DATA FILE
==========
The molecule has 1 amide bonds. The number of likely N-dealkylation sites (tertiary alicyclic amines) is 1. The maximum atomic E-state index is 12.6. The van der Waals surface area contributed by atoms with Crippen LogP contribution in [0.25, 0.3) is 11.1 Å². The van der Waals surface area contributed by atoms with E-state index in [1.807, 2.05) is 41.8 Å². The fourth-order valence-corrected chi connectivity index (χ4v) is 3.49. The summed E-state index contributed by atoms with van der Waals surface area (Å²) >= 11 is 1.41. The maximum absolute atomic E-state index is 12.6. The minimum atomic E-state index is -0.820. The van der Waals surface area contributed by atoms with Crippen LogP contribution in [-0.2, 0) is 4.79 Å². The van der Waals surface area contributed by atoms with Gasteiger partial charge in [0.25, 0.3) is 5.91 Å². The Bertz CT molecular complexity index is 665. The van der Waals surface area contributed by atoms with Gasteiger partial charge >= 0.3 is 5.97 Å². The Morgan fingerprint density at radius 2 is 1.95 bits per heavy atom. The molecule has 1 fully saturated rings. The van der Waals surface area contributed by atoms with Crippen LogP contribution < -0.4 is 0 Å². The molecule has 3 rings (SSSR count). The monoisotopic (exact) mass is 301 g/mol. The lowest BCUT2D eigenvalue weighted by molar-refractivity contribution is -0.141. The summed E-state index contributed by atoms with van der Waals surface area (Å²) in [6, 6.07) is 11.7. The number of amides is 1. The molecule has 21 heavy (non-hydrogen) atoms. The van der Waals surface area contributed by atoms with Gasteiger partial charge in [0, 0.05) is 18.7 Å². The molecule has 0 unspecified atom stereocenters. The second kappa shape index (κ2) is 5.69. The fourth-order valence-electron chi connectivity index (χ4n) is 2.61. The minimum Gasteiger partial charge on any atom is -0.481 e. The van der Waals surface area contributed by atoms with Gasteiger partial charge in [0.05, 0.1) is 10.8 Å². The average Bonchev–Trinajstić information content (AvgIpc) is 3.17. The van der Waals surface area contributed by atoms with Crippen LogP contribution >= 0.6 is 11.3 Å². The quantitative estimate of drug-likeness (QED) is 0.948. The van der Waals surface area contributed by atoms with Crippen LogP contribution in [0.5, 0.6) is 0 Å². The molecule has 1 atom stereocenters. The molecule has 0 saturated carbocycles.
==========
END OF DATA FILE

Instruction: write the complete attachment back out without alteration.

The molecule has 1 amide bonds. The number of likely N-dealkylation sites (tertiary alicyclic amines) is 1. The maximum atomic E-state index is 12.6. The van der Waals surface area contributed by atoms with Crippen LogP contribution in [0.25, 0.3) is 11.1 Å². The van der Waals surface area contributed by atoms with E-state index in [1.807, 2.05) is 41.8 Å². The fourth-order valence-corrected chi connectivity index (χ4v) is 3.49. The summed E-state index contributed by atoms with van der Waals surface area (Å²) >= 11 is 1.41. The maximum absolute atomic E-state index is 12.6. The minimum atomic E-state index is -0.820. The van der Waals surface area contributed by atoms with Crippen LogP contribution in [-0.2, 0) is 4.79 Å². The van der Waals surface area contributed by atoms with Gasteiger partial charge in [0.25, 0.3) is 5.91 Å². The Bertz CT molecular complexity index is 665. The van der Waals surface area contributed by atoms with Gasteiger partial charge >= 0.3 is 5.97 Å². The Morgan fingerprint density at radius 2 is 1.95 bits per heavy atom. The molecule has 1 fully saturated rings. The van der Waals surface area contributed by atoms with Crippen LogP contribution < -0.4 is 0 Å². The molecule has 3 rings (SSSR count). The monoisotopic (exact) mass is 301 g/mol. The lowest BCUT2D eigenvalue weighted by molar-refractivity contribution is -0.141. The summed E-state index contributed by atoms with van der Waals surface area (Å²) in [6, 6.07) is 11.7. The number of amides is 1. The molecule has 21 heavy (non-hydrogen) atoms. The van der Waals surface area contributed by atoms with Gasteiger partial charge in [0, 0.05) is 18.7 Å². The molecule has 0 unspecified atom stereocenters. The second kappa shape index (κ2) is 5.69. The fourth-order valence-electron chi connectivity index (χ4n) is 2.61. The minimum Gasteiger partial charge on any atom is -0.481 e. The van der Waals surface area contributed by atoms with Gasteiger partial charge in [0.05, 0.1) is 10.8 Å². The average Bonchev–Trinajstić information content (AvgIpc) is 3.17. The van der Waals surface area contributed by atoms with Crippen LogP contribution >= 0.6 is 11.3 Å². The quantitative estimate of drug-likeness (QED) is 0.948. The van der Waals surface area contributed by atoms with Crippen LogP contribution in [0.5, 0.6) is 0 Å². The molecule has 1 atom stereocenters. The molecule has 0 saturated carbocycles.